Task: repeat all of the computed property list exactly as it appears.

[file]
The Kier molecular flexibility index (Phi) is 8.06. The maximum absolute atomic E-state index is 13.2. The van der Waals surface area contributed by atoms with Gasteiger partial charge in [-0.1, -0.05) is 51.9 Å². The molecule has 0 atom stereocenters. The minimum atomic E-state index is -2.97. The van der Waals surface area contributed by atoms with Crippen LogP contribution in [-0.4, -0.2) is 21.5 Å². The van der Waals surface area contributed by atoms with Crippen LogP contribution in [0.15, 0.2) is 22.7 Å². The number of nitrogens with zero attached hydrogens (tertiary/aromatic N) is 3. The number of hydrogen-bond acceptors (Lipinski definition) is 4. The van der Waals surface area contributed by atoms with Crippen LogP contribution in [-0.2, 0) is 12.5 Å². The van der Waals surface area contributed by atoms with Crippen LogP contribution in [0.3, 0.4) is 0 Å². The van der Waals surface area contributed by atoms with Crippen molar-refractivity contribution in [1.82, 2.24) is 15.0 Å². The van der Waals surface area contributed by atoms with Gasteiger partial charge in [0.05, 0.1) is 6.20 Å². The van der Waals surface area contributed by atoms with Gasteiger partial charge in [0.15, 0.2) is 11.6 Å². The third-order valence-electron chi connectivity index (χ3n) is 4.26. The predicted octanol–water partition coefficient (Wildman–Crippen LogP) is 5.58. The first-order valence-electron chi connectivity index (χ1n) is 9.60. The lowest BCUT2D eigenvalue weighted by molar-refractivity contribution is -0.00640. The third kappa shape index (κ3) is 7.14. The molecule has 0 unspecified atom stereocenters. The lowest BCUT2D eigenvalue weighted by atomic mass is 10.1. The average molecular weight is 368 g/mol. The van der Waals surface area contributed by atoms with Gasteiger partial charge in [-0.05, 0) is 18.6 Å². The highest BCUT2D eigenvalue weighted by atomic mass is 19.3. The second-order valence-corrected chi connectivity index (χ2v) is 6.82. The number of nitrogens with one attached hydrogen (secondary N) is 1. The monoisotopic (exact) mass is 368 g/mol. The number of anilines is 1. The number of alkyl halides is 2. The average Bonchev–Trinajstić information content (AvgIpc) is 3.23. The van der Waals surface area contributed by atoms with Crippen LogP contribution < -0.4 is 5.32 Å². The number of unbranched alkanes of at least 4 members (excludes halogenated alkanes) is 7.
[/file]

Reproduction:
The Kier molecular flexibility index (Phi) is 8.06. The maximum absolute atomic E-state index is 13.2. The van der Waals surface area contributed by atoms with Gasteiger partial charge in [-0.1, -0.05) is 51.9 Å². The molecule has 0 atom stereocenters. The minimum atomic E-state index is -2.97. The van der Waals surface area contributed by atoms with Crippen LogP contribution in [-0.4, -0.2) is 21.5 Å². The van der Waals surface area contributed by atoms with Crippen LogP contribution in [0.15, 0.2) is 22.7 Å². The number of nitrogens with zero attached hydrogens (tertiary/aromatic N) is 3. The number of hydrogen-bond acceptors (Lipinski definition) is 4. The van der Waals surface area contributed by atoms with Crippen LogP contribution in [-0.2, 0) is 12.5 Å². The van der Waals surface area contributed by atoms with Crippen LogP contribution in [0.3, 0.4) is 0 Å². The van der Waals surface area contributed by atoms with Crippen molar-refractivity contribution in [1.82, 2.24) is 15.0 Å². The van der Waals surface area contributed by atoms with Gasteiger partial charge in [0.05, 0.1) is 6.20 Å². The van der Waals surface area contributed by atoms with Gasteiger partial charge in [0.15, 0.2) is 11.6 Å². The third-order valence-electron chi connectivity index (χ3n) is 4.26. The predicted octanol–water partition coefficient (Wildman–Crippen LogP) is 5.58. The first-order valence-electron chi connectivity index (χ1n) is 9.60. The lowest BCUT2D eigenvalue weighted by molar-refractivity contribution is -0.00640. The third kappa shape index (κ3) is 7.14. The molecule has 0 unspecified atom stereocenters. The lowest BCUT2D eigenvalue weighted by atomic mass is 10.1. The average molecular weight is 368 g/mol. The van der Waals surface area contributed by atoms with Gasteiger partial charge in [-0.05, 0) is 18.6 Å². The highest BCUT2D eigenvalue weighted by atomic mass is 19.3. The second-order valence-corrected chi connectivity index (χ2v) is 6.82. The number of nitrogens with one attached hydrogen (secondary N) is 1. The monoisotopic (exact) mass is 368 g/mol. The number of anilines is 1. The number of alkyl halides is 2. The average Bonchev–Trinajstić information content (AvgIpc) is 3.23. The van der Waals surface area contributed by atoms with Crippen LogP contribution < -0.4 is 5.32 Å². The number of unbranched alkanes of at least 4 members (excludes halogenated alkanes) is 7.